Puebla was founded in 1532 by Sebastian Ramirez de Fuenleal, archbishop of Santo Domingo, and the celebrated Franciscan friar Toribio Motolinia. In 1550 it became the see of the bishopric originally created in 1526 at Tlaxcala. The appellation “de los Angeles,” which is now practically dropped, originated in a popular belief that during the building of the cathedral two angels every night added as much to the height of the walls as the workmen had completed on the preceding day. Its present title was given in honour of General Ignacio Zaragoza (1829-1862), who successfully defended the city against the first French attack in 1862. It was captured in the following year by the French, and then by the Mexicans under Porfirio Diaz in 1867. In the war between Mexico and the United States it was captured by General Winfield Scott and was his headquarters from June to August 1847.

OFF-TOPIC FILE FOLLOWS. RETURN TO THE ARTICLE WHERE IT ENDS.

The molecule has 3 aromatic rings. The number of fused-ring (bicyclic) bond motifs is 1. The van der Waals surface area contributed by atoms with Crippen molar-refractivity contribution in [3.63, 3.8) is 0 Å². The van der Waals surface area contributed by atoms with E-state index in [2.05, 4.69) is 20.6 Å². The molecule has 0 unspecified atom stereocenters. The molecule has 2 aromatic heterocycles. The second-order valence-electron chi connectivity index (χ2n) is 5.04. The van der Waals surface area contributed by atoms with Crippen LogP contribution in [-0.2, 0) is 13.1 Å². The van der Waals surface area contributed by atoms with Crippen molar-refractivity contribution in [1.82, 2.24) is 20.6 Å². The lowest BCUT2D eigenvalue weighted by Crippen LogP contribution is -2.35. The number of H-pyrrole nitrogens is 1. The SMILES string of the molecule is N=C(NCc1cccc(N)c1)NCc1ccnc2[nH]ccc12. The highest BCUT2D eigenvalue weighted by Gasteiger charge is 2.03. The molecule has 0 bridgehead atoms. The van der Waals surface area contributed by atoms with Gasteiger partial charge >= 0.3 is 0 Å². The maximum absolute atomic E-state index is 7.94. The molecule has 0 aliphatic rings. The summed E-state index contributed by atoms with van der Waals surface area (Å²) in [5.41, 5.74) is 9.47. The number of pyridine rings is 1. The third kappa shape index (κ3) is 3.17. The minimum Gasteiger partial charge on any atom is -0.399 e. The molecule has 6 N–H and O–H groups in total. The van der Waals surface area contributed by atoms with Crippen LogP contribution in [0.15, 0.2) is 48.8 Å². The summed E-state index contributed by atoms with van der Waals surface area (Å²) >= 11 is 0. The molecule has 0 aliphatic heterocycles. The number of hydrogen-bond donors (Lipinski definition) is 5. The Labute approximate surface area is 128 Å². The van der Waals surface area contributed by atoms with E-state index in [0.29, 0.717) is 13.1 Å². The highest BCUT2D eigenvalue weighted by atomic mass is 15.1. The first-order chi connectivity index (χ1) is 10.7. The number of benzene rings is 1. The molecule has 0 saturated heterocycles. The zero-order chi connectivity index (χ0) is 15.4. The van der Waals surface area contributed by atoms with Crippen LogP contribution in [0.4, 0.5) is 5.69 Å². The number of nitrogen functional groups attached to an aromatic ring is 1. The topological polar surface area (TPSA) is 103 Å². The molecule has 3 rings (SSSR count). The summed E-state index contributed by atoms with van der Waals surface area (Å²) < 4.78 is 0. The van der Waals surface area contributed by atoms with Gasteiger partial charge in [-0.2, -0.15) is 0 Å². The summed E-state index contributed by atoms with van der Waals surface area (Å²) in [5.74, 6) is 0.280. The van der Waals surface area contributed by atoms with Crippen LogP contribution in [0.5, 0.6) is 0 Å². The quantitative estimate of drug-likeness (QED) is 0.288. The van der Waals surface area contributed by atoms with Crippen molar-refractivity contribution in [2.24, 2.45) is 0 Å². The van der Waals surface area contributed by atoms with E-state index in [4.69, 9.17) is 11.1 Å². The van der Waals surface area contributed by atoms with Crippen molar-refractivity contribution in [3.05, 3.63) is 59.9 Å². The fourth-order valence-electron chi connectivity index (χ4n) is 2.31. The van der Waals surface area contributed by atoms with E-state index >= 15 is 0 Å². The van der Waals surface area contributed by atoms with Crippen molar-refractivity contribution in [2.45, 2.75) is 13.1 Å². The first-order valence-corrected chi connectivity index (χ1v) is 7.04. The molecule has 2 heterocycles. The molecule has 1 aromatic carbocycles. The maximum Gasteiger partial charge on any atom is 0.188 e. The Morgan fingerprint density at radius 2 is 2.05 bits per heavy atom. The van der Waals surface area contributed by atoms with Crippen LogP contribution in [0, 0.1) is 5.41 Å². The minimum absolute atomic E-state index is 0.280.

PUEBLO, a city and the county-seat of Pueblo county, the second largest city of Colorado, U.S.A., and one of the most important industrial centres west of the Missouri river, situated on the Arkansas river, about 120 m. S. by E. of Denver. Pop. (1890), 24,558; (1900), 28,157, of whom 4705 were foreign-born, 1250 being Austrian, 587 German, 529 Italian, 415 Irish, 391 Swedish, 385 English and 341 English Canadian; (1910, census), 44,395. It is served by five great continental railway systems—the Denver & Rio Grande, the Atchison, Topeka & Santa Fé, the Missouri Pacific, the Chicago, Rock Island & Pacific and the Colorado & Southern, giving it altogether a dozen outlets. It lies about 4680 ft. above the sea, in a valley at the junction of the prairies with the foothills of the Rockies, on both banks of the Arkansas river, near its confluence with Fountain Creek; the city has an exceptionally good climate and attracts many winter visitors. There are a state insane asylum and four hospitals, of which the Minnequa Hospital (for the employés of the Colorado Fuel & Iron Co.) and St Mary's Hospital are the most notable. Among the public buildings are the McClelland public library (1891) and the court-house, the latter of white stone quarried in the vicinity. The Mineral Palace (1891), having a roof formed of twenty-eight domes, in the northern part of the city, contains a collection of the minerals of the state. Pueblo is chiefly an industrial city, and is often called the Steel City, or the Pittsburg of the West. Cheap fuel is furnished by the excellent coal of Canyon City (about 30 m. west), Walsenburg (about 40 m. south-west) and Trinidad (about 75 m. south). Petroleum deposits in the immediate vicinity are of growing importance. Fluxing material is only about 50 m. away, around Cripple Creek. The rich river valley yields abundant crops of alfalfa, sugar beets, cantaloupes, apples and peaches, and the dry lands behind its shores prove fertile under irrigation or under the Campbell system of dry farming; on the plains livestock interests are important. In 1905 Pueblo's total factory products were valued. at $2,197,293 (an increase of 52.6% since 1900); if the output of the great smelting and refining establishments just outside the city limits had been included, the value would have been considerably larger. Pueblo is the greatest smelting centre west of the Missouri and probably the greatest in the United States. The bulk of the steel rails used on western railways are from the mills of the Pueblo district.